Is Lineman Training Hard?

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Are you interested in becoming a lineman but not sure if the training is too hard?

The short answer is that any able-bodied person can become a lineman. If you can climb poles and want to work with electrical power lines, then becoming a lineman may be a good career path.

What Does a Lineman Do?

Linemen install and repair electrical power systems and telecommunication cables.  According to the U.S. Bureau of Labor Statistics, linemen do the following:

  • Install, maintain, and fix power lines.
  • Identify and replace defective devices, voltage components, transformers, and electrical switches.
  • Test power lines and other auxiliary equipment.
  • Install power lines between residences, commercial buildings, and street poles.
  • Climb poles or use truck-mounted buckets to repair power lines.
  • Drive work vehicles to job sites and remote transformer stations.
  • Follow safety standards and protocols set by federal, state, and local governments.

Electrician vs Lineman

There are some similarities and differences between the training for electricians and linemen.

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Both work with electricity and must understand the fundamentals of electricity as well as proper safety precautions to stay safe while on the job.

However, where electricians work on low voltage lines at residences and buildings, the lineman will work with high voltage electricity that can cause increased shocks. The lineman will also work at increased heights to reach power lines and electrical towers.

Is Lineman Training Hard?

Some consider the training challenging. It takes a certain type of person to become a lineman. It is not the right career for everyone. Working as a lineman does take some strength, stamina, and agility.

Strength – you may be tasked with setting up street poles, hauling gear, and pulling thick cables that will take some strength to complete. Strength includes mental as well as physical strength. After a long days’ work both your body and mind will need a rest.

Stamina – working as a lineman takes stamina to climb power lines and transformer towers. They will also pull heavy cable and lift materials to perform their duties. It is a long but satisfying day of work.

Agility – as a lineman, you will need to move quickly and efficiently to keep up with other line workers. This includes your ability to climb because a normal street pole is over 30 to 100 feet tall. You will both physically and mentally be agile so you can react to what ever situation you find yourself in.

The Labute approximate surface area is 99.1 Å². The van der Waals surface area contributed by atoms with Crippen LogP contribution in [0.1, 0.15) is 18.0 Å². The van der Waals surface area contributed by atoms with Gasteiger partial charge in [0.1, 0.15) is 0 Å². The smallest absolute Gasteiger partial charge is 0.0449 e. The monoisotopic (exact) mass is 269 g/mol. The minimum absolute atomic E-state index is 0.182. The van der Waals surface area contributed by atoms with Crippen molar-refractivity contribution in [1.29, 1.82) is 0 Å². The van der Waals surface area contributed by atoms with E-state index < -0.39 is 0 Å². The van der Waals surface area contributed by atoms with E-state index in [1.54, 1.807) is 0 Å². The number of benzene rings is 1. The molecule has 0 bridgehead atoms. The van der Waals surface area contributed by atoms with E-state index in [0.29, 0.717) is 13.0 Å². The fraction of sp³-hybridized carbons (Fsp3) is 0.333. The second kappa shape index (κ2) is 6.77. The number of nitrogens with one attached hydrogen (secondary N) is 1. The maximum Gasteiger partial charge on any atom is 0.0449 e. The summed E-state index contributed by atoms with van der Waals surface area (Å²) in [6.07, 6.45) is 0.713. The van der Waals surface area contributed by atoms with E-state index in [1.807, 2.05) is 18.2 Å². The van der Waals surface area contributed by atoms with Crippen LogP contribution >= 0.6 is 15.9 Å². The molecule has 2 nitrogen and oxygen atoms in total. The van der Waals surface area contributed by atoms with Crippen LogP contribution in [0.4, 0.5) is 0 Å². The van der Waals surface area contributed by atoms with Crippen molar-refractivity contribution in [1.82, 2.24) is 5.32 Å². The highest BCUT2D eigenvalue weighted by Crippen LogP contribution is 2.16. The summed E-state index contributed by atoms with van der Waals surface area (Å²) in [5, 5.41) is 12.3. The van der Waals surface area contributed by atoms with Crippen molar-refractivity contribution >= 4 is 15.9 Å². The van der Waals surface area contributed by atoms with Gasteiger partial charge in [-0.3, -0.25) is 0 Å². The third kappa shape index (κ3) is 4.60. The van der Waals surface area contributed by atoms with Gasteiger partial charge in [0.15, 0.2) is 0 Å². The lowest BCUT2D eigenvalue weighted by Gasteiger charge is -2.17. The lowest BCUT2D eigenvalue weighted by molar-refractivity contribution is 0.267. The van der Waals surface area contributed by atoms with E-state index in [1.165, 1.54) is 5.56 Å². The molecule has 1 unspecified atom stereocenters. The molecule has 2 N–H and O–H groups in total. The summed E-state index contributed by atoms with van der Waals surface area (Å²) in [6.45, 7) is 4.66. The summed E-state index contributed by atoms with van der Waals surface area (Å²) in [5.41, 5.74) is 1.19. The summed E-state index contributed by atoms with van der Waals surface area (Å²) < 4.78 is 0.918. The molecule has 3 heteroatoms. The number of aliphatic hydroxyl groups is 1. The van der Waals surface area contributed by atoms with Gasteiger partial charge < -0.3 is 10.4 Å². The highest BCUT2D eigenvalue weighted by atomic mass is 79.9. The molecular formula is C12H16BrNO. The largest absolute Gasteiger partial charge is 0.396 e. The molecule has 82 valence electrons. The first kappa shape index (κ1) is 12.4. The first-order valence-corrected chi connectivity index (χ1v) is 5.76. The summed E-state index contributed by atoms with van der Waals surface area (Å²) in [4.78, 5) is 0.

You must also be an outdoor person since lineman work outside most of the day. You will find yourself installing and maintaining power lines, often working during power outages. If you don’t want an office job, this might be the ticket.

Tools of the Trade

During your training, you will amass a few important tools that will help you do the job and keep you safe. These tools include a hard hat, climbers, voltmeter, rubber gloves, wire skinning knife, and wire cutters to name a few.

These tools will come in handy while climbing electric poles and repairing power lines. It is important to have the right tool for the job.

How Do You Become a Lineman?

A great way to become a lineman is by attending a trade school that offers a lineman training program.

Trade schools prepare you with classroom theory and hands-on training. During the training, you are tasked with real-life situations including down power lines and line maintenance.

You can put your classroom theory to the test and learn from your mistakes before an error causes a catastrophe. This will enhance your confidence that will build throughout your career.

After completing a training course, most lineman work as an apprentice until they have enough experience to become a journeyman and work solo.

As an apprentice, you will be working under the strict supervision of a licensed lineman. Once you have completed the required experience, you can complete a journeyman license exam and start working independently as a lineman.

Many employers will also require their apprentice line workers to obtain their Class A CDL license. This allows you to drive commercial vehicles, as most equipment is transported in large diesel trucks that carry pole claws and augers.

Plus, you will drive basket trucks both large and small, a backhoe, a front-end loader, crane, and all-terrain vehicles. Driving large vehicles is part of the job.

Final Thoughts

If you want a challenging and rewarding role and don’t mind heights or climbing then becoming a lineman may be the right career for you. Trade schools can prepare you for an apprenticeship, from there, the sky is really the limit.

Want to Learn More?

Because becoming a lineman is a hands-on job, technical training is typically required for anyone to enter this field. Many people decide to invest in a trade program to learn the trade skills they need to be safe and effective as a professional. To learn more about our Electrical Lineworker program offered at the Dallas Metro campus contact us at Tulsa Welding School, call (214) 227-9911.

* According to BLS data Texas employed 14,090 Electrical Power-Line Installers and Repairers (499051) through May 2021